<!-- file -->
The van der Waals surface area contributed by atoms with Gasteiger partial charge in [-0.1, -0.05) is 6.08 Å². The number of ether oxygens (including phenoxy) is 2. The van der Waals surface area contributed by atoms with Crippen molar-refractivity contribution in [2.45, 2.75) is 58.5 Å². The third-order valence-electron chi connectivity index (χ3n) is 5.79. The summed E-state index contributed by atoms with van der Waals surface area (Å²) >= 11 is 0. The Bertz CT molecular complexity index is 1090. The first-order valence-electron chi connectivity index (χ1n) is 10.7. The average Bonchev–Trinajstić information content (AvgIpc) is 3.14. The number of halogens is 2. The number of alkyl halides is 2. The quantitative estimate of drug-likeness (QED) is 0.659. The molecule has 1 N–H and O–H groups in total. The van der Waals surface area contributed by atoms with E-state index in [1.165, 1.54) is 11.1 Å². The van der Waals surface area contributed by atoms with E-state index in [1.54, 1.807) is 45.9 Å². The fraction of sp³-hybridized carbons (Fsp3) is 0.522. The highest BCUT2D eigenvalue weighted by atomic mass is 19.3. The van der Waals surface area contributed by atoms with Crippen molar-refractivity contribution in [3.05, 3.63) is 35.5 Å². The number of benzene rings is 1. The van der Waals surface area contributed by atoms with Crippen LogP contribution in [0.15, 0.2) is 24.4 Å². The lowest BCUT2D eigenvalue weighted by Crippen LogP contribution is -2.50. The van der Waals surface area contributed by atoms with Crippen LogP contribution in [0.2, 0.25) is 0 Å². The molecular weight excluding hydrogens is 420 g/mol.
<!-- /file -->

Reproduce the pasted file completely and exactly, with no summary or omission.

The van der Waals surface area contributed by atoms with Gasteiger partial charge in [-0.1, -0.05) is 6.08 Å². The number of ether oxygens (including phenoxy) is 2. The van der Waals surface area contributed by atoms with Crippen molar-refractivity contribution in [2.45, 2.75) is 58.5 Å². The third-order valence-electron chi connectivity index (χ3n) is 5.79. The summed E-state index contributed by atoms with van der Waals surface area (Å²) >= 11 is 0. The Bertz CT molecular complexity index is 1090. The first-order valence-electron chi connectivity index (χ1n) is 10.7. The average Bonchev–Trinajstić information content (AvgIpc) is 3.14. The number of halogens is 2. The number of alkyl halides is 2. The quantitative estimate of drug-likeness (QED) is 0.659. The molecule has 1 N–H and O–H groups in total. The van der Waals surface area contributed by atoms with E-state index in [1.165, 1.54) is 11.1 Å². The van der Waals surface area contributed by atoms with E-state index in [1.54, 1.807) is 45.9 Å². The fraction of sp³-hybridized carbons (Fsp3) is 0.522. The highest BCUT2D eigenvalue weighted by atomic mass is 19.3. The van der Waals surface area contributed by atoms with Crippen molar-refractivity contribution in [3.05, 3.63) is 35.5 Å². The number of benzene rings is 1. The van der Waals surface area contributed by atoms with Crippen LogP contribution in [0.15, 0.2) is 24.4 Å². The lowest BCUT2D eigenvalue weighted by Crippen LogP contribution is -2.50. The van der Waals surface area contributed by atoms with Crippen LogP contribution in [0.2, 0.25) is 0 Å². The molecular weight excluding hydrogens is 420 g/mol.